Managing Volatility

Volatility, defined as the uncertainty about the range of prices, is the 800 pound gorilla that makes it difficult to know when to price your production. No matter how ominous it is, you have to learn to manage it.

Some would argue that they would prefer low volatility and stable prices. That would appear to be a recipe for putting market analysts and advisors out of work. If the price was known and stable, there would appear to be little need for any price risk management. Just produce, deliver, and collect your check.  But what if that known and stable price did not cover your cost of production? Be careful what you wish for.

First of all, low volatility does not translate directly to a stable or known price. Volatility is about the trading range. It is possible to have a very tight price range, but have the prices slip lower by small increments. Or on the other hand, the market could rally slowly over a long period of time with tight price range and small increments. Reducing volatility might reduce the confusion factor, but it does not solve the bigger problem of risk management. You still have to decide when to sell as long as the market is free to move up or down.

Time spent on wishing or hoping for lower volatility is wasted energy. Increased volatility is here to stay for many reasons — higher overall prices, commercial hedging, funds speculation, globalization, etc. The challenge is to figure out how you can harness the volatility and make it work for you. 

CZ12 MA(5,35)Let’s focus on the positive side and how you might be able to get volatility to work to your advantage. Take a look at the December 2012 corn chart (CZ12). There were six times when the market corrected down by more than 50 cents per bushel. Each of these was a potential opportunity to lock in price protection.  If you were willing to lift the protection at the bottom of each major correction, or put counter measures in place, the cumulative potential gain from hedging was $5.53.  Add that gain to the $7.6275 (less local basis) that you could have received in December, and you have more than a $13 crop.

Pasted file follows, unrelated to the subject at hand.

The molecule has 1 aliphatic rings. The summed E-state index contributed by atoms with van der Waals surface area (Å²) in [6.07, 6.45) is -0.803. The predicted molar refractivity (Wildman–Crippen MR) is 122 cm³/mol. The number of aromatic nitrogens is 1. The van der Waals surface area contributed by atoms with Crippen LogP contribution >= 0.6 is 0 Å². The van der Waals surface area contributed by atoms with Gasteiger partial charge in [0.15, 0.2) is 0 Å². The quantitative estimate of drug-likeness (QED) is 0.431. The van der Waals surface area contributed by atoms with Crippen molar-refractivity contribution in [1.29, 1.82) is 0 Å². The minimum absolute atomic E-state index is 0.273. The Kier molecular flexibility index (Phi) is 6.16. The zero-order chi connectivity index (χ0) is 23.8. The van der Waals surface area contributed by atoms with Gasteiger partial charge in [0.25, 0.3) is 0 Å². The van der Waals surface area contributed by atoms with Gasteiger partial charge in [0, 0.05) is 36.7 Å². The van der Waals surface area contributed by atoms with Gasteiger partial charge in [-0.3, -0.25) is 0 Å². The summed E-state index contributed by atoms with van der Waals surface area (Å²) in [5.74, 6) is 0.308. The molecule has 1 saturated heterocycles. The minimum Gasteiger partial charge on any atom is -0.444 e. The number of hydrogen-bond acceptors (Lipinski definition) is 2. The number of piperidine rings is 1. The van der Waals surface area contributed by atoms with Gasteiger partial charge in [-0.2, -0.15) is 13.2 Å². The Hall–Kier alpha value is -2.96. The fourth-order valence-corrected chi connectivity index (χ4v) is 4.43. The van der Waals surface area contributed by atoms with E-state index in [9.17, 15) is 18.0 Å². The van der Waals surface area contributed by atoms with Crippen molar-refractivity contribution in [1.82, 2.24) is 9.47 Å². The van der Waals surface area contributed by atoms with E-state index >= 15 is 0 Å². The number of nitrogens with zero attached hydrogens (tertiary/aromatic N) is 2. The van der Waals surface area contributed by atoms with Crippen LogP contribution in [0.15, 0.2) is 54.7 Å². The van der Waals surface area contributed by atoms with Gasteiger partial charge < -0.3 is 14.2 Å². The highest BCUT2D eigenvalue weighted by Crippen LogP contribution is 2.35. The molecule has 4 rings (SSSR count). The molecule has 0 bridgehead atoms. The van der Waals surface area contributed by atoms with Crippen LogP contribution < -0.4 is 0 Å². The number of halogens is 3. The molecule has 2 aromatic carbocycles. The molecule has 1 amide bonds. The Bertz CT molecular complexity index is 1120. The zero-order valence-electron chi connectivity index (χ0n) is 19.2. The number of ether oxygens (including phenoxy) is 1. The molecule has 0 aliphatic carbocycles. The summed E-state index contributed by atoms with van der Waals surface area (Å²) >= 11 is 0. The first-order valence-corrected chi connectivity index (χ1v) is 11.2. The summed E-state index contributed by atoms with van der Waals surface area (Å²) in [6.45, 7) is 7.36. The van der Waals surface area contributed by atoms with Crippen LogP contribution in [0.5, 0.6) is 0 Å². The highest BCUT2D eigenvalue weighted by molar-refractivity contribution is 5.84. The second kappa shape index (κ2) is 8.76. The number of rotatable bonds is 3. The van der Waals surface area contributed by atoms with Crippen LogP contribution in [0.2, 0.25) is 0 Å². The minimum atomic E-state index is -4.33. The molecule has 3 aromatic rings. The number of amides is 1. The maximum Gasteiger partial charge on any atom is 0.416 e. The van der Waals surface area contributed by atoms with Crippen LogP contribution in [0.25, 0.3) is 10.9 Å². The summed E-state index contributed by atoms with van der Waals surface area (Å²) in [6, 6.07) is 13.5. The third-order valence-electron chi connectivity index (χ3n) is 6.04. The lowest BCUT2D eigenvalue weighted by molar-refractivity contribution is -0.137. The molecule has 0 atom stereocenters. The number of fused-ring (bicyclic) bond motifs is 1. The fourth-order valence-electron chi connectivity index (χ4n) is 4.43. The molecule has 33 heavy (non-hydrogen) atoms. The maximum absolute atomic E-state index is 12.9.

We all know that it wasn’t possible to capture all $5.53 of the hedging potential, but don’t lose focus.  My initial goal for selective hedging was to capture 60 percent of each major move, which would have produced $3.31 or more of hedging profit and have made the crop worth just under $11.00.  Whether we could capture $1.00 or $5.00 is not the point. The point is that volatility is here, and it represents an opportunity. You can make it work for you if you are able to harness it with your price risk management.

As you evaluate the effectiveness of your 2012 marketing program, did you maximize price in the same way you maximized yield? Did you get near the $13 dollars that was possible, the $11 that was more realistic with selective hedging, the $7.985 that a simple moving average indicator would have gotten with one sale, or something less? USDA statistics will most likely show that a majority of the 2012 crop will be sold in the lower third of the price range, putting it below $6.25. Volatility created the opportunity to harvest an additional $400-$500 per acre. That is equivalent to an additional 50-75 bushels.

Looking forward, most analysts are projecting that we will approach trend yield, prices will slip back a bit, input prices will continue to rise, and margins will decrease.  Making volatility work for you is going to be even more critical in the future. .  You have to decide if it is worth the effort.

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Posted by Keith D. Rogers on 5 May 2013